OTTAWA, Ont.–A new study reveals that more than $7 billion is being spent on asset renewal and infrastructure improvements in the bi-national Great Lakes-St. Lawrence shipping system.
The investment survey, compiled by maritime trade consultants Martin Associates, tallies CDN $7.1 billion in capital spending on ships, ports and terminals and waterway infrastructure in the Great Lakes-St. Lawrence waterway.
More than $4.8 billion has been invested in the navigation system from 2009-2013 and another $2.3 billion is committed to improvements from 2014-2018. Two-thirds of the capital (67 per cent) was invested by private companies with 33 per cent coming from government funding.
Amongst the most significant investments, Canadian, American and international ship owners are spending $4.1 billion on the biggest renewal of the Great Lakes-St. Lawrence fleets in 30 years, of which 56 per cent ($2.3-billion) comes via Canadian ship owners. The Canadian and U.S. federal governments, through respectively The St. Lawrence Seaway Management Corporation and the Saint Lawrence Seaway Development Corporation, have dedicated close to $1 billion to modernize the Seaway’s lock infrastructure and technology over the 10-year period — the Seaway’s most significant transformation in five decades. And Great Lakes and St. Lawrence River ports and terminals are also collectively investing more than $1.8 billion on expanding their docks, equipment, facilities and intermodal connections.
“Canada and the U.S. need world-class transportation systems for their industries to remain competitive on a global stage. Modernizing our structures and technology allows companies to export their goods more quickly and cost effectively. Marine shipping is vital to the success of Canada’s international trade strategy,” said Terence Bowles, CEO of The St. Lawrence Seaway Management Corporation.
The Chamber of Marine Commerce, one of the trade associations that commissioned the survey, adds that the right regulatory climate has been key for the flurry of capital expenditures, citing the Canadian government’s lifting of the 25 per cent foreign vessel import duty as a prime example. New York State’s decision to not move ahead with unachievable standards for ballast water treatment systems, which would have effectively blocked marine ships from passing through the St. Lawrence Seaway, was also an important factor.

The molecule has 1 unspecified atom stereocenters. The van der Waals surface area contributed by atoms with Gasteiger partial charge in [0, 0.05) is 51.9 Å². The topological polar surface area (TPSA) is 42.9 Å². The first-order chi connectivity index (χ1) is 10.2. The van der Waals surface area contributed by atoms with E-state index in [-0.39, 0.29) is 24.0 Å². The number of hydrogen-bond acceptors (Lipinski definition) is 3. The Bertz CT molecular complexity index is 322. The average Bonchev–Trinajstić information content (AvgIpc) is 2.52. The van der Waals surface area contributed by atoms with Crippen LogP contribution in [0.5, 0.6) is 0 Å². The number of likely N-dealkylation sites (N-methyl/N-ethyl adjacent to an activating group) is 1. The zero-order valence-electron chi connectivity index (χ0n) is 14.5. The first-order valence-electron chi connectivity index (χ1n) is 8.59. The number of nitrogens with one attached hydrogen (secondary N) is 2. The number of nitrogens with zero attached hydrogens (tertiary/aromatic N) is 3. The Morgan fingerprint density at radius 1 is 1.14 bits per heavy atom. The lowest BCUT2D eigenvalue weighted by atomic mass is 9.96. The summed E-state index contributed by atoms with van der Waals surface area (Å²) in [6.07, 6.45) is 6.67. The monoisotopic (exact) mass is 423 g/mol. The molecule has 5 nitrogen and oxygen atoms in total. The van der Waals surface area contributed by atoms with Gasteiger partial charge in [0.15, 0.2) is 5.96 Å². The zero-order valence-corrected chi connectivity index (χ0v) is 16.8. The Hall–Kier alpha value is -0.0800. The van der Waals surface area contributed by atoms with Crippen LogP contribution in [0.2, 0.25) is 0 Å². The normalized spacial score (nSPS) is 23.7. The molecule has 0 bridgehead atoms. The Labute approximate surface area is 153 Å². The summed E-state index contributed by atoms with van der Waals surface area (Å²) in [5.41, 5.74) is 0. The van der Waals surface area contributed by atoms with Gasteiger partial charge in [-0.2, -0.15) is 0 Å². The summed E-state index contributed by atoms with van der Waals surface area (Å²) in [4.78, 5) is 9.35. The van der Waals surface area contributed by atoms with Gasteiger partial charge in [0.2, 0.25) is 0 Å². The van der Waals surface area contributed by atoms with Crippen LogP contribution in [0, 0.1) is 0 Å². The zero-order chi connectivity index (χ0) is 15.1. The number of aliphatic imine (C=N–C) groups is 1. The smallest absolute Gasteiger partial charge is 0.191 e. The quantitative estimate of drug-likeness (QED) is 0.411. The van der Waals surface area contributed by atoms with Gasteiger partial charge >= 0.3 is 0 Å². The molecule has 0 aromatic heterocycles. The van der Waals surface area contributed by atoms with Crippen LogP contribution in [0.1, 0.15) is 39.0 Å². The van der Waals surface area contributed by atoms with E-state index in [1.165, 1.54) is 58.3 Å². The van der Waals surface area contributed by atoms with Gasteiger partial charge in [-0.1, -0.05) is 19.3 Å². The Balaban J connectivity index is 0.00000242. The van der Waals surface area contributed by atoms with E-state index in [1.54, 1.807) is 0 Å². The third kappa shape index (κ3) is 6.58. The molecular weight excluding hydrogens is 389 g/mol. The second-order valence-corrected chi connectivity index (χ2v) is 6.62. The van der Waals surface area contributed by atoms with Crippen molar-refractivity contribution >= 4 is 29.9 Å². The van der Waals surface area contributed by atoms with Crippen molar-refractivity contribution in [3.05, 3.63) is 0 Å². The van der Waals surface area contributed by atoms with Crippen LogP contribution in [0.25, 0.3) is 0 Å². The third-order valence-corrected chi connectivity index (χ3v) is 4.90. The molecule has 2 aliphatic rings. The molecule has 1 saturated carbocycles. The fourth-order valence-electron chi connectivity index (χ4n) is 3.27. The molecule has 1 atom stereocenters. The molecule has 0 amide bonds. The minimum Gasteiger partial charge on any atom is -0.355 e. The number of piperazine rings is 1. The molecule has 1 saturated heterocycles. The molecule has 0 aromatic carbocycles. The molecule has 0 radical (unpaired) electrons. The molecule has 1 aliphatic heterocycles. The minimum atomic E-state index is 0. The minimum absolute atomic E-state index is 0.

“These private and public investments are a tremendous show of confidence in the future of the Great Lakes – Seaway, a transportation gateway facilitating $35 billion in trade and supporting 227,000 jobs in Canada and the U.S. To keep that momentum going we will be working closely with our stakeholders and governments to make sure the right regulatory and investment climate exists for further economic growth and environmental improvements,” said Stephen Brooks, President of the Chamber of Marine Commerce.
To quantify the amount of investment on the Great Lakes and St. Lawrence Seaway navigation system, Martin Associates identified 628 stakeholders consisting of United States and Canadian terminal operators, vessel operators, port authorities, and government agencies to be interviewed.
Of the 628 stakeholders, 454 participated in the survey for a response rate of just over 72 per cent.
The geographic area covered by this survey includes investments in all portions of the Great Lakes-St. Lawrence Seaway navigation system from Duluth, Minnesota in the west to Sept-Îles, Quebec in the east. Facility investments at the Port of Montreal and at St. Lawrence River ports east of Montreal were included in the survey only if they were used to facilitate the movement of commerce to/from the Great Lakes. Similarly, facilities at the Port of Chicago that primarily handle inland river barge shipments were not included in the survey unless they also serve Great Lakes deep-draft vessel cargo.